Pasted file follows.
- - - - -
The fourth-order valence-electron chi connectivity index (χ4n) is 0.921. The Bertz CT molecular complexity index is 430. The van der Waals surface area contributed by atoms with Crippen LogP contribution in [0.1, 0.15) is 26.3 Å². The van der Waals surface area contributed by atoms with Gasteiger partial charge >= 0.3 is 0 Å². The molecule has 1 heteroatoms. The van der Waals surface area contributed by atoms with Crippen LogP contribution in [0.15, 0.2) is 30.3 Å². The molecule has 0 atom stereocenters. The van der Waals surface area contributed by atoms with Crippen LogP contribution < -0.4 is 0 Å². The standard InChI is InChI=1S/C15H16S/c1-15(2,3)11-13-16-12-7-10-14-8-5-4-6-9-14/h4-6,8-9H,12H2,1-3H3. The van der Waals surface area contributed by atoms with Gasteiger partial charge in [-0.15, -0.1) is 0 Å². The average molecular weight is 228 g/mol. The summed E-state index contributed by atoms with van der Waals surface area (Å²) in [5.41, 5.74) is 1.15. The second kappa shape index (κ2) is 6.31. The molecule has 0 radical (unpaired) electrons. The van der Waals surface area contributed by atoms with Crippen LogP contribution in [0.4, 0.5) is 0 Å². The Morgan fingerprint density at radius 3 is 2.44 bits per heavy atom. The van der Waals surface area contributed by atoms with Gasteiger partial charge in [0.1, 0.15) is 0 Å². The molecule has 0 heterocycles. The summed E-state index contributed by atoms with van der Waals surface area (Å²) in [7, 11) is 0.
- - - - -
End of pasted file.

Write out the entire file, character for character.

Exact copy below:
The fourth-order valence-electron chi connectivity index (χ4n) is 0.921. The Bertz CT molecular complexity index is 430. The van der Waals surface area contributed by atoms with Crippen LogP contribution in [0.1, 0.15) is 26.3 Å². The van der Waals surface area contributed by atoms with Gasteiger partial charge >= 0.3 is 0 Å². The molecule has 1 heteroatoms. The van der Waals surface area contributed by atoms with Crippen LogP contribution in [0.15, 0.2) is 30.3 Å². The molecule has 0 atom stereocenters. The van der Waals surface area contributed by atoms with Crippen LogP contribution < -0.4 is 0 Å². The standard InChI is InChI=1S/C15H16S/c1-15(2,3)11-13-16-12-7-10-14-8-5-4-6-9-14/h4-6,8-9H,12H2,1-3H3. The van der Waals surface area contributed by atoms with Gasteiger partial charge in [-0.15, -0.1) is 0 Å². The average molecular weight is 228 g/mol. The summed E-state index contributed by atoms with van der Waals surface area (Å²) in [5.41, 5.74) is 1.15. The second kappa shape index (κ2) is 6.31. The molecule has 0 radical (unpaired) electrons. The van der Waals surface area contributed by atoms with Crippen LogP contribution in [0.4, 0.5) is 0 Å². The Morgan fingerprint density at radius 3 is 2.44 bits per heavy atom. The van der Waals surface area contributed by atoms with Gasteiger partial charge in [0.1, 0.15) is 0 Å². The molecule has 0 heterocycles. The summed E-state index contributed by atoms with van der Waals surface area (Å²) in [7, 11) is 0.